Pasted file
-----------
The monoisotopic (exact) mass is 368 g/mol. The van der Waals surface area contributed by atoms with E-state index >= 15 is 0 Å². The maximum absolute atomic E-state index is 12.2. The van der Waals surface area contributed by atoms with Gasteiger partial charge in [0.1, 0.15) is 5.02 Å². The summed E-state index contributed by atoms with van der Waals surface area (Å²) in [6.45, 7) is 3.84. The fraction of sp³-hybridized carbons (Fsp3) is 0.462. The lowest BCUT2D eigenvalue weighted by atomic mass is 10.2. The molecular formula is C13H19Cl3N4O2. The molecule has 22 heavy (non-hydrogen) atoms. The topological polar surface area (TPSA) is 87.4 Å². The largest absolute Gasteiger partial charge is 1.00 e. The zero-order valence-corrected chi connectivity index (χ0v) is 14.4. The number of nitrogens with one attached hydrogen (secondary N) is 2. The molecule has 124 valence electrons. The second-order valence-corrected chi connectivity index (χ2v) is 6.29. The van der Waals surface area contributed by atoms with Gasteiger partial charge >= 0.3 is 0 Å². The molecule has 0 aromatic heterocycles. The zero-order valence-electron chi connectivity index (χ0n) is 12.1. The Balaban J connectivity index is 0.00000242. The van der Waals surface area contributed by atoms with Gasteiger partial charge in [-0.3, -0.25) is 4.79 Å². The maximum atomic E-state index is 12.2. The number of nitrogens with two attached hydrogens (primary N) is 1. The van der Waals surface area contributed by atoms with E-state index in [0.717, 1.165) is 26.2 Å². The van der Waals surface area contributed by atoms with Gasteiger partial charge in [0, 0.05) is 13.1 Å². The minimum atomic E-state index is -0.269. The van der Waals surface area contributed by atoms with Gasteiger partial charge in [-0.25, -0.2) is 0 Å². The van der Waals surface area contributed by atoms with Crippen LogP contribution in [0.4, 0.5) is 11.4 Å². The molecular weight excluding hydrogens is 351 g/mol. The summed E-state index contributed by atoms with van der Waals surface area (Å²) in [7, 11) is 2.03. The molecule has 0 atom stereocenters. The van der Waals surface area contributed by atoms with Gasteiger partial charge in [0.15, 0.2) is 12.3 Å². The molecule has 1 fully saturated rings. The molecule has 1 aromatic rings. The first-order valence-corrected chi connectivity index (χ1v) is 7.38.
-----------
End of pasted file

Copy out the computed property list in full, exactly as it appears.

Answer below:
The monoisotopic (exact) mass is 368 g/mol. The van der Waals surface area contributed by atoms with E-state index >= 15 is 0 Å². The maximum absolute atomic E-state index is 12.2. The van der Waals surface area contributed by atoms with Gasteiger partial charge in [0.1, 0.15) is 5.02 Å². The summed E-state index contributed by atoms with van der Waals surface area (Å²) in [6.45, 7) is 3.84. The fraction of sp³-hybridized carbons (Fsp3) is 0.462. The lowest BCUT2D eigenvalue weighted by atomic mass is 10.2. The molecular formula is C13H19Cl3N4O2. The molecule has 22 heavy (non-hydrogen) atoms. The topological polar surface area (TPSA) is 87.4 Å². The largest absolute Gasteiger partial charge is 1.00 e. The zero-order valence-corrected chi connectivity index (χ0v) is 14.4. The number of nitrogens with one attached hydrogen (secondary N) is 2. The molecule has 124 valence electrons. The second-order valence-corrected chi connectivity index (χ2v) is 6.29. The van der Waals surface area contributed by atoms with Gasteiger partial charge >= 0.3 is 0 Å². The molecule has 0 aromatic heterocycles. The zero-order valence-electron chi connectivity index (χ0n) is 12.1. The Balaban J connectivity index is 0.00000242. The van der Waals surface area contributed by atoms with Gasteiger partial charge in [-0.3, -0.25) is 4.79 Å². The maximum atomic E-state index is 12.2. The number of nitrogens with two attached hydrogens (primary N) is 1. The van der Waals surface area contributed by atoms with E-state index in [0.717, 1.165) is 26.2 Å². The van der Waals surface area contributed by atoms with Gasteiger partial charge in [0, 0.05) is 13.1 Å². The minimum atomic E-state index is -0.269. The van der Waals surface area contributed by atoms with Gasteiger partial charge in [-0.25, -0.2) is 0 Å². The van der Waals surface area contributed by atoms with Crippen LogP contribution in [0.4, 0.5) is 11.4 Å². The molecular weight excluding hydrogens is 351 g/mol. The summed E-state index contributed by atoms with van der Waals surface area (Å²) in [7, 11) is 2.03. The molecule has 0 atom stereocenters. The van der Waals surface area contributed by atoms with Gasteiger partial charge in [0.15, 0.2) is 12.3 Å². The molecule has 1 fully saturated rings. The molecule has 1 aromatic rings. The first-order valence-corrected chi connectivity index (χ1v) is 7.38.